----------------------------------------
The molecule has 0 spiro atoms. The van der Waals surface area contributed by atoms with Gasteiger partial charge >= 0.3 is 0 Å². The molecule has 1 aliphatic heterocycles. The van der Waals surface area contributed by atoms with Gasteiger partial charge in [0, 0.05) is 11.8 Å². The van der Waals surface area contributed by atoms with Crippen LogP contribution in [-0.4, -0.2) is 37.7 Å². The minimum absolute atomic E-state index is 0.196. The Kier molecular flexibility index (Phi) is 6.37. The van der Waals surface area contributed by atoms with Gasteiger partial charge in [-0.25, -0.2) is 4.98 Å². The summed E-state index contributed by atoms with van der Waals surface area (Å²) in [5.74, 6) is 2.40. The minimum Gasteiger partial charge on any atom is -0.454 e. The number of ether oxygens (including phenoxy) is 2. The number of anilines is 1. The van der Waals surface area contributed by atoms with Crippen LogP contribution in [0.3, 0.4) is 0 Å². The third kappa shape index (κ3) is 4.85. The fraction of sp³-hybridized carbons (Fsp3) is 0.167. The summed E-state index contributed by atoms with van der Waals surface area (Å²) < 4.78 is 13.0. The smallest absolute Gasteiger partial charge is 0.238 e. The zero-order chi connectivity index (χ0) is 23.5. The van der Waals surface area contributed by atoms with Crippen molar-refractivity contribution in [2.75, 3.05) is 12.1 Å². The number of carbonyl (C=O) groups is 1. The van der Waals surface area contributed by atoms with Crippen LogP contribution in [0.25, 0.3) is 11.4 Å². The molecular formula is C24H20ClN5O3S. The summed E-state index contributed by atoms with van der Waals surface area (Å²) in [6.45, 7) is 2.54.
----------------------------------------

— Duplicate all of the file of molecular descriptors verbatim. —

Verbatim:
The molecule has 0 spiro atoms. The van der Waals surface area contributed by atoms with Gasteiger partial charge >= 0.3 is 0 Å². The molecule has 1 aliphatic heterocycles. The van der Waals surface area contributed by atoms with Gasteiger partial charge in [0, 0.05) is 11.8 Å². The van der Waals surface area contributed by atoms with Crippen LogP contribution in [-0.4, -0.2) is 37.7 Å². The minimum absolute atomic E-state index is 0.196. The Kier molecular flexibility index (Phi) is 6.37. The van der Waals surface area contributed by atoms with Gasteiger partial charge in [-0.25, -0.2) is 4.98 Å². The summed E-state index contributed by atoms with van der Waals surface area (Å²) in [5.74, 6) is 2.40. The minimum Gasteiger partial charge on any atom is -0.454 e. The number of ether oxygens (including phenoxy) is 2. The number of anilines is 1. The van der Waals surface area contributed by atoms with Crippen LogP contribution in [0.3, 0.4) is 0 Å². The third kappa shape index (κ3) is 4.85. The fraction of sp³-hybridized carbons (Fsp3) is 0.167. The summed E-state index contributed by atoms with van der Waals surface area (Å²) < 4.78 is 13.0. The smallest absolute Gasteiger partial charge is 0.238 e. The zero-order chi connectivity index (χ0) is 23.5. The van der Waals surface area contributed by atoms with Crippen molar-refractivity contribution in [2.75, 3.05) is 12.1 Å². The number of carbonyl (C=O) groups is 1. The van der Waals surface area contributed by atoms with Crippen LogP contribution in [0.25, 0.3) is 11.4 Å². The molecular formula is C24H20ClN5O3S. The summed E-state index contributed by atoms with van der Waals surface area (Å²) in [6.45, 7) is 2.54.